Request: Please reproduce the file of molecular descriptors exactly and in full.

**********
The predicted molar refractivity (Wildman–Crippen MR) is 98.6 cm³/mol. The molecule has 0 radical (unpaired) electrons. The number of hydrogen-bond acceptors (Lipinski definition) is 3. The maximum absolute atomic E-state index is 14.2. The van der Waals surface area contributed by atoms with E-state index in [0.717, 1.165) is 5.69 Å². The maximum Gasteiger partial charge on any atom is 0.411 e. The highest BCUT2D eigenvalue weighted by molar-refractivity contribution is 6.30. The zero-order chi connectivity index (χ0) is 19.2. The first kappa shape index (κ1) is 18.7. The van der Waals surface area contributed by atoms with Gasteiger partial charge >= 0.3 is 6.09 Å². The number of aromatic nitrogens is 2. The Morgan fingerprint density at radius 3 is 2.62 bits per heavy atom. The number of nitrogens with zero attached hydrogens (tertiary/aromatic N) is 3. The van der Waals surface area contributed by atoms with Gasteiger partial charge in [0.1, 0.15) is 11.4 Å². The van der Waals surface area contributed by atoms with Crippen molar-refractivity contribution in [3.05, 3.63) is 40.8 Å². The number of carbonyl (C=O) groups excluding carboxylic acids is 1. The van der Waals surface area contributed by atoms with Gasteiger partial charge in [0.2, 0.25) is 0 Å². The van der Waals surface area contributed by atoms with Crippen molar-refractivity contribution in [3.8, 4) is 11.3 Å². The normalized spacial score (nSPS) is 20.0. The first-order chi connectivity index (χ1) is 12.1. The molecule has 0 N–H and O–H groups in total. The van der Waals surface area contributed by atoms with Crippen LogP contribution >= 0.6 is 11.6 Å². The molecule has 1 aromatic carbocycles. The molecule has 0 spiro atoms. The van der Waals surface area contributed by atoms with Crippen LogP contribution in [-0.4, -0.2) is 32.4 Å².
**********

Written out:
The predicted molar refractivity (Wildman–Crippen MR) is 98.6 cm³/mol. The molecule has 0 radical (unpaired) electrons. The number of hydrogen-bond acceptors (Lipinski definition) is 3. The maximum absolute atomic E-state index is 14.2. The van der Waals surface area contributed by atoms with E-state index in [0.717, 1.165) is 5.69 Å². The maximum Gasteiger partial charge on any atom is 0.411 e. The highest BCUT2D eigenvalue weighted by molar-refractivity contribution is 6.30. The zero-order chi connectivity index (χ0) is 19.2. The first kappa shape index (κ1) is 18.7. The van der Waals surface area contributed by atoms with Gasteiger partial charge >= 0.3 is 6.09 Å². The number of aromatic nitrogens is 2. The Morgan fingerprint density at radius 3 is 2.62 bits per heavy atom. The number of nitrogens with zero attached hydrogens (tertiary/aromatic N) is 3. The van der Waals surface area contributed by atoms with Gasteiger partial charge in [0.1, 0.15) is 11.4 Å². The van der Waals surface area contributed by atoms with Crippen molar-refractivity contribution in [3.05, 3.63) is 40.8 Å². The number of carbonyl (C=O) groups excluding carboxylic acids is 1. The van der Waals surface area contributed by atoms with Gasteiger partial charge in [0.2, 0.25) is 0 Å². The van der Waals surface area contributed by atoms with Crippen molar-refractivity contribution in [3.8, 4) is 11.3 Å². The normalized spacial score (nSPS) is 20.0. The first-order chi connectivity index (χ1) is 12.1. The molecule has 0 N–H and O–H groups in total. The van der Waals surface area contributed by atoms with Crippen LogP contribution >= 0.6 is 11.6 Å². The molecule has 1 aromatic carbocycles. The molecule has 0 spiro atoms. The van der Waals surface area contributed by atoms with Crippen LogP contribution in [-0.4, -0.2) is 32.4 Å².